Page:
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Miss America's Swimsuit Portion Just Got Nixed & It's A Huge Deal

Every September, 51 women from across the United States compete for a coveted crown that will render them Miss America. Up until very recently (read: today), part of this competition entailed being judged on physical appearance. But this morning it was announced that Miss America's swimsuit portion will be no more moving forward, signaling a huge step forward for the contest.

When Miss America first originated in 1921 it was a "bathing beauty revue." In other words, contestants were solely judged on their looks. Margaret Gorman, the first-eve Miss America, was even eventually named “The Most Beautiful Bathing Girl in America.” Of course, the contest has greatly evolved since then, having included talent and question portions. The swimwear and evening gown categories, however, still reduced contestants down to their looks.

Today, Gretchen Carlson, the chairwoman of Miss America, announced on Good Morning America that the event will no longer include a swimsuit portion and that contestants may wear "whatever they choose" during the evening gown portion. (Are you guys ready to see some killer formal suits, because I definitely am!)"We will no longer judge our candidates on their outward physical appearance. That's huge," she said on the show.

To announce the monumental change, Miss America's official Twitter account posted a video showing a white bikini that dissolves into a cloud of smoke, after which the words, "Miss America 2.0 2019" and the hashtag "#byebyebikini" come into focus. It's huge that a woman's body is no longer a determining factor in regard to whether or not she's the right person to represent an organization that describes itself as "a movement of empowering young women everywhere to achieve their dreams by providing quality scholarship assistance and honoring their commitment to helping others," as written on the Miss America website.

What's more, Carlson said that the competition will embrace contestants of "all shapes and sizes"—if you look at who has taken to their stage in the past, you'll notice body inclusivity has sadly not been part of Miss America's history.

As CNN writes, "The big changes to Miss America had been expected since the Miss America organization is now being led entirely by women for the first time." Carlson, a former Fox News host, was named chairwoman in December; Regina Hopper, former CEO of Intelligent Transportation Society of America, was recently named president and CEO of the Miss America Organization; and Marjorie Vincent-Tripp, an assistant attorney general at the Florida Office of the Attorney General, was named as chair of the Board of Trustees of the Miss America Foundation.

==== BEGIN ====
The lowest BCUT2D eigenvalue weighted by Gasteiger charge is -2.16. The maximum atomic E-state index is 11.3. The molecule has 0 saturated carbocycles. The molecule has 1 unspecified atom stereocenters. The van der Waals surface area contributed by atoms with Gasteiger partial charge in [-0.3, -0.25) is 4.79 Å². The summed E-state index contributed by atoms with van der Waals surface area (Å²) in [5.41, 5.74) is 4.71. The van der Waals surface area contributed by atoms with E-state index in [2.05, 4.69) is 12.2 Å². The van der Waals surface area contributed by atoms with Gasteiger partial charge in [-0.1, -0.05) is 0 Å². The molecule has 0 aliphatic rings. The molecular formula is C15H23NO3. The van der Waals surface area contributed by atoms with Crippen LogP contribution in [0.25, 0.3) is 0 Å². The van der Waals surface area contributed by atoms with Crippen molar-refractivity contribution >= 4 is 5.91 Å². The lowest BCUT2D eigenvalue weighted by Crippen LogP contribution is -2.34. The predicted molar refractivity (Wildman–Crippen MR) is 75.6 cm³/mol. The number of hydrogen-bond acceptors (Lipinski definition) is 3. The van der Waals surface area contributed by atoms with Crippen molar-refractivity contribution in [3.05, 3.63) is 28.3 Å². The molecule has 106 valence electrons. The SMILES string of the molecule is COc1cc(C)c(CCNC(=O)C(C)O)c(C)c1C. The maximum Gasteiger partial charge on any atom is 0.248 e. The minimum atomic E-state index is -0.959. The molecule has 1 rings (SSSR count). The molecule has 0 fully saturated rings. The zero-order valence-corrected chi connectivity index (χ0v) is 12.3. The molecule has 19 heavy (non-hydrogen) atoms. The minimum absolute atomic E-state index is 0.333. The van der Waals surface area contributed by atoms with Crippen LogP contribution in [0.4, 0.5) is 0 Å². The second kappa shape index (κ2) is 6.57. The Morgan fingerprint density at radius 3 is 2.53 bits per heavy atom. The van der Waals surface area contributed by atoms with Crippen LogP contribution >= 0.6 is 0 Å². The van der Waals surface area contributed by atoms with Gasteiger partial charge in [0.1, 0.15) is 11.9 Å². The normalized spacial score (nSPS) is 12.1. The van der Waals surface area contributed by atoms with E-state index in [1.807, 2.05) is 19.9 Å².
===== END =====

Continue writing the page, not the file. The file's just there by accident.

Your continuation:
In December, the previous leaders of the Miss America Organization resigned after the Huffington Post revealed that higher-ups and employees had exchanged emails in which they discussed the weight and sex lives of contestants. Hopefully, this is the ushering in of a brighter, more respectful, and less sexist era.

Another interesting fact about the three new leaders is that they are all former Miss America pageant winners. Hopper was Miss Arkansas in 1983, Vincent-Tripp was Miss America in 1991, and Carlson was Miss America in 1989.

It's so important that contests and events such as this finally catch up with the times. A woman's worth is not based on her body, her hair, what dress she's wearing or how high her heels are. It's based on her brains, her drive, her desire to affect positive change, and the ways in which she can contribute to and improve society. That is the type of woman that I believe deserves the title of Miss America and I hope the organization truly believes that, too. Time will tell—the next Miss America competition is September 9 in Atlantic City, New Jersey. For the first time in my life, I just might tune in.